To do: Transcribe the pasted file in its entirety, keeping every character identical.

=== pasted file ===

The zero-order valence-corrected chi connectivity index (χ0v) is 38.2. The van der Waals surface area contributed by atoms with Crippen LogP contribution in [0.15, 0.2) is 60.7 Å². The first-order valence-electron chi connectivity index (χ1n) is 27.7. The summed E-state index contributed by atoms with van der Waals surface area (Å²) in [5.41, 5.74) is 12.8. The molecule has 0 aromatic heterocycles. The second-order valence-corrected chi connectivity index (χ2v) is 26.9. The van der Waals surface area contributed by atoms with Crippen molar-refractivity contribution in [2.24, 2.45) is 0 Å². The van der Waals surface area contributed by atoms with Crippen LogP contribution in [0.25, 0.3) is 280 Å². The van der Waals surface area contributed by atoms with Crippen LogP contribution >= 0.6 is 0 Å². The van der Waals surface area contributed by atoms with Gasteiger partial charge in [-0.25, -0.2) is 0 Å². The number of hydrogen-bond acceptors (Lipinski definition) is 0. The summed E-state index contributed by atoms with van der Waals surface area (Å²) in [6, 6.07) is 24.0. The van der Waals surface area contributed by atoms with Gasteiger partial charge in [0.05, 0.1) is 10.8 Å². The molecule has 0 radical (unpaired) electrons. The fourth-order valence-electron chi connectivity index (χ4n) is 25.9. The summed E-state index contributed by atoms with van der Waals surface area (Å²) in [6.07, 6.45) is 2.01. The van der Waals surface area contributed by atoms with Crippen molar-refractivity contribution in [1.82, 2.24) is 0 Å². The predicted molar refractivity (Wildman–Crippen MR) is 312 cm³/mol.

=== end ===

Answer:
The zero-order valence-corrected chi connectivity index (χ0v) is 38.2. The van der Waals surface area contributed by atoms with Crippen LogP contribution in [0.15, 0.2) is 60.7 Å². The first-order valence-electron chi connectivity index (χ1n) is 27.7. The summed E-state index contributed by atoms with van der Waals surface area (Å²) in [5.41, 5.74) is 12.8. The molecule has 0 aromatic heterocycles. The second-order valence-corrected chi connectivity index (χ2v) is 26.9. The van der Waals surface area contributed by atoms with Crippen molar-refractivity contribution in [2.24, 2.45) is 0 Å². The van der Waals surface area contributed by atoms with Crippen LogP contribution in [0.25, 0.3) is 280 Å². The van der Waals surface area contributed by atoms with Crippen LogP contribution >= 0.6 is 0 Å². The van der Waals surface area contributed by atoms with Gasteiger partial charge in [-0.25, -0.2) is 0 Å². The number of hydrogen-bond acceptors (Lipinski definition) is 0. The summed E-state index contributed by atoms with van der Waals surface area (Å²) in [6, 6.07) is 24.0. The van der Waals surface area contributed by atoms with Gasteiger partial charge in [0.05, 0.1) is 10.8 Å². The molecule has 0 radical (unpaired) electrons. The fourth-order valence-electron chi connectivity index (χ4n) is 25.9. The summed E-state index contributed by atoms with van der Waals surface area (Å²) in [6.07, 6.45) is 2.01. The van der Waals surface area contributed by atoms with Crippen molar-refractivity contribution in [1.82, 2.24) is 0 Å². The predicted molar refractivity (Wildman–Crippen MR) is 312 cm³/mol.